OSHA and Work Injuries
Many people who do physical labor, whether it’s construction, assembly, or warehouse work have heard of OSHA. The Occupational Safety and Health Administration (“OSHA”) is a federal agency that is part of the Department of Labor. It was created in 1971 in order to ensure that workplaces are safe for workers. OSHA will set safety standards, and it will also enforce them. This includes providing training, while also investigating incidents.OSHA Requirements for Employers
Employers have a basic obligation to make sure that the workplace is safe for their employees and others. There are many aspects of that.
- Finding Safer Alternatives: Employers must seek out hazards and remove them by finding safer alternatives. This is the case even when there is protective equipment that makes the hazard less dangerous. For example, if there is a chemical that is hazardous, but safe with a mask, the employer still must try to find a different, less hazardous chemical.
- Keep Records: Employers must keep records of all injuries and illnesses that are related to work.
- Notify OSHA: If someone at the workplace is killed in a fatal worksite accident, the employer must inform OSHA within eight hours. If someone is hospitalized, the employer must inform OSHA within 24 hours.
OSHA gives workers (whether an employee or independent contractor) certain rights at work. This includes:
- Working Conditions: Workers have the right to a safe work environment.
- Transparency: Workers have the right to see many records regarding workplace safety.
- Cooperation with OSHA: Workers may file complaints and cooperate with OSHA without fear of retribution.
With many serious injuries that happen in the workplace, OSHA will do a thorough investigation. The agency will find out what happened, it will investigate whether any of its regulations and standards were violated, and it will assess fines if there were indeed violations. This is helpful if you are injured in a workplace accident.OSHA Investigations and Workers Compensation
If you’re injured at work, there are many types of workers compensation benefits that are available to you. This includes benefits for total disability, partial disability, and coverage for medical expenses. In most cases, whether the accident happened at work, and the circumstances around it aren’t really contested. If you suffer a major injury at work, such as breaking your leg, the insurance company isn’t going to try to deny that it happened. You’ll get these standards benefits.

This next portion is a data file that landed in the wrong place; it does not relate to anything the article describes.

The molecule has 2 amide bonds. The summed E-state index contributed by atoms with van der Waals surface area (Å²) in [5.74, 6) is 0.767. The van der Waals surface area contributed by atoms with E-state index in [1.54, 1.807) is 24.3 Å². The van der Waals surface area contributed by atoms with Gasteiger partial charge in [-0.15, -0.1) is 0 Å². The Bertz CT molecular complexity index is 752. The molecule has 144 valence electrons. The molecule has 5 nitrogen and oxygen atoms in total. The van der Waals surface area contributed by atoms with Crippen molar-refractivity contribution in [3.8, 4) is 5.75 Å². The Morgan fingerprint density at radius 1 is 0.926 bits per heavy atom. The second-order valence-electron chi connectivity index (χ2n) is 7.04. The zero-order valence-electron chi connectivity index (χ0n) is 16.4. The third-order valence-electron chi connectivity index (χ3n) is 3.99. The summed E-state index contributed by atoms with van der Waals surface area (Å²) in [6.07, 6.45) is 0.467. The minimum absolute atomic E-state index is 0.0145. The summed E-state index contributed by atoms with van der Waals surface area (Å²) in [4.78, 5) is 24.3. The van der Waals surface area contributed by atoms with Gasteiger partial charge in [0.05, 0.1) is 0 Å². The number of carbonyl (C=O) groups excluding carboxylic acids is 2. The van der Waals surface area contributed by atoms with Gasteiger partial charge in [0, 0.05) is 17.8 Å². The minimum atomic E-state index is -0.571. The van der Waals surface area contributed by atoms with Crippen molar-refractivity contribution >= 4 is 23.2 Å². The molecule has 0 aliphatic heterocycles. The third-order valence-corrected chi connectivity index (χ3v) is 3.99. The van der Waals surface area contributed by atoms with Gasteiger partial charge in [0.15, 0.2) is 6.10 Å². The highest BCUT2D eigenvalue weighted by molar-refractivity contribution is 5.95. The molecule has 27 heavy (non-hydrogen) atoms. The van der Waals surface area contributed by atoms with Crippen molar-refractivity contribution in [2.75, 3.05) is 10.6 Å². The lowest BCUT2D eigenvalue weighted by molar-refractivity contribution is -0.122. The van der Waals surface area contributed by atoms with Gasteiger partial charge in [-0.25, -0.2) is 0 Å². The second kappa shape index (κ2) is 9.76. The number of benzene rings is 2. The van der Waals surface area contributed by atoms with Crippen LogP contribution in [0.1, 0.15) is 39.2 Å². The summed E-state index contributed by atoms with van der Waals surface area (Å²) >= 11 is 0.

But, there are many types of Workers Compensation benefits that depend on the conduct of the employer. If the employer had a long history of a certain safety issue, there are additional benefits that might be available to you. This includes Section 28 benefits.
There are also situations where someone other than your employer was responsible for the accident. This would allow you to bring a third party claim against that person or business for your pain and suffering.
An OSHA investigation develops a roadmap to proving that your employer was negligent, which may lead to additional benefits for you.Experienced Workers Compensation Attorneys
At Marcotte Law Firm, our Workers Compensation lawyers know how to work with OSHA and then use their reports to show how a dangerous condition was ignored. So, even if you think you are getting all the benefits you are entitled to, you should contact a lawyer right away to make sure you’re not leaving anything on the table.
If you’ve been hurt at work and the event is being investigated by OSHA, call the lawyers at Marcotte Law Firm for a free consultation.